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Hey teachers, don’t leave them kids alone!

by The Concordian November 8, 2011
Hey teachers, don’t leave them kids alone!
“I find ways to cheat all the time,” a classmate recently told me. As a graduate student studying journalism, a field where plagiarism can and will likely destroy your reputation and career, I took the confession pretty seriously.
Catherine Bolton, associate dean of student academic services for Concordia’s faculty of arts and science, is conducting a study on academic integrity along with two other colleagues. They presented their preliminary findings at the 2011 International Conference on Academic Integrity last month in Toronto.
So far they’ve found that most students “don’t cheat because of their desire to learn, work hard and succeed,” said Bolton. Well, I have some frightening news for her: a lot of students just don’t get caught.
She is spot-on about one thing though: Concordia does ensure the highest standards of academic integrity, and punishment for cheating is the academic equivalent of Chinese waterboarding torture from the 14th century.
The problem with today’s crop of students is that technology allows them to cheat in ways thought previously impossible, and faculties, professors and universities as a whole are having a hard time keeping up.
Firstly, let’s define cheating as any act that specifically goes against the school’s academic code of conduct, and your own professor’s outline. Concordia’s own code of conduct, available on their website, was only updated in the summer of 2008. Out of the document’s 14 pages, only two pages are devoted to explaining what academic offences are. Article 16 states that any “unauthorized collaboration between students” is deemed an offence.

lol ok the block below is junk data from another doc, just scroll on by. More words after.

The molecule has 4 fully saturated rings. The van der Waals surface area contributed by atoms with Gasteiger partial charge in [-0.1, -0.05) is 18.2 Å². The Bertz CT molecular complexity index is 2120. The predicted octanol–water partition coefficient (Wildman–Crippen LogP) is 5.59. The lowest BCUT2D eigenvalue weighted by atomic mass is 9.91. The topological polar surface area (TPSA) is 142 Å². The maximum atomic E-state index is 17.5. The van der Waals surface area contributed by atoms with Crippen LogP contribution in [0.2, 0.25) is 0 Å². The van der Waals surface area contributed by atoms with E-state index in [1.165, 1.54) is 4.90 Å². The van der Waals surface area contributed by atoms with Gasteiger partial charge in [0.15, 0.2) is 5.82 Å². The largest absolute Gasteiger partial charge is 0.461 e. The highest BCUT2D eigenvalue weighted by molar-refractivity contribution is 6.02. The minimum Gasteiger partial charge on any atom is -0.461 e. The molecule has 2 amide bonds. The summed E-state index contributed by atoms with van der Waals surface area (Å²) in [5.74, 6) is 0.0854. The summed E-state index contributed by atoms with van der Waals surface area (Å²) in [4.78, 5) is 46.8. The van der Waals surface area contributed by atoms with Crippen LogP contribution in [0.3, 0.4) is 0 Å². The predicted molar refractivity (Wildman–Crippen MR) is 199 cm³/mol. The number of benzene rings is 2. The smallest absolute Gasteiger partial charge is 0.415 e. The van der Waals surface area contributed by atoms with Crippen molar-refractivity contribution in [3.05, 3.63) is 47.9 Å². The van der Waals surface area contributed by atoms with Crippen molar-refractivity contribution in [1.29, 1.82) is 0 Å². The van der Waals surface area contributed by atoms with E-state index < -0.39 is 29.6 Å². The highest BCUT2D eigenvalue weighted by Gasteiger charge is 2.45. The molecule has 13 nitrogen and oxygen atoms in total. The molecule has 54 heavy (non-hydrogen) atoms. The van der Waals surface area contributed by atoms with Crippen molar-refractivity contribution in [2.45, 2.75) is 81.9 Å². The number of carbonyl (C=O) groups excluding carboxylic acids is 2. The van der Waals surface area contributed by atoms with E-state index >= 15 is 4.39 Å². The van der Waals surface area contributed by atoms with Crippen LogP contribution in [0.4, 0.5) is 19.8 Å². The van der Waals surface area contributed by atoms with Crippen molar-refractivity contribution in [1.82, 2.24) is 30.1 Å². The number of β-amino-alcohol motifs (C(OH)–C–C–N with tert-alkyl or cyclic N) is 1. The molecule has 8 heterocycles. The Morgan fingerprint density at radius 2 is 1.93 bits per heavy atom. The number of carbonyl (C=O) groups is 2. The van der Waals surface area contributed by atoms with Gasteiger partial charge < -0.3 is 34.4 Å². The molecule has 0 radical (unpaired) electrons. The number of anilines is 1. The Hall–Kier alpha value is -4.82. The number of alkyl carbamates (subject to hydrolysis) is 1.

Remember when 18-year-old Chris Avenir was almost expelled from Ryerson University in Toronto a few years ago because he started a study group on Facebook? I would expect our own code of conduct to be a little more specific about those situations, as to prevent any arbitrariness that may arise.
Another form of student collaboration is note-sharing, and notesolution.com allows students from universities across Canada to upload and share class notes with each other. Concordia’s Provost David Graham was interviewed about the website this summer by Maclean’s: “Some (professors) will have rules whereby students can’t collaborate on homework—other professors will promote that kind of co-operative work because they believe it promotes learning.” This remains entirely too vague and leaves the door wide open for students to find news ways to cheat.
Donald McCabe, a professor at Rutgers University Business School and an academic integrity czar, has been researching academic cheating, dishonesty and plagiarism for years. A survey of 14,000 undergraduates he conducted over the past four years yielded some unsurprising results: about two-thirds of students admitted to cheating on tests, homework and assignments.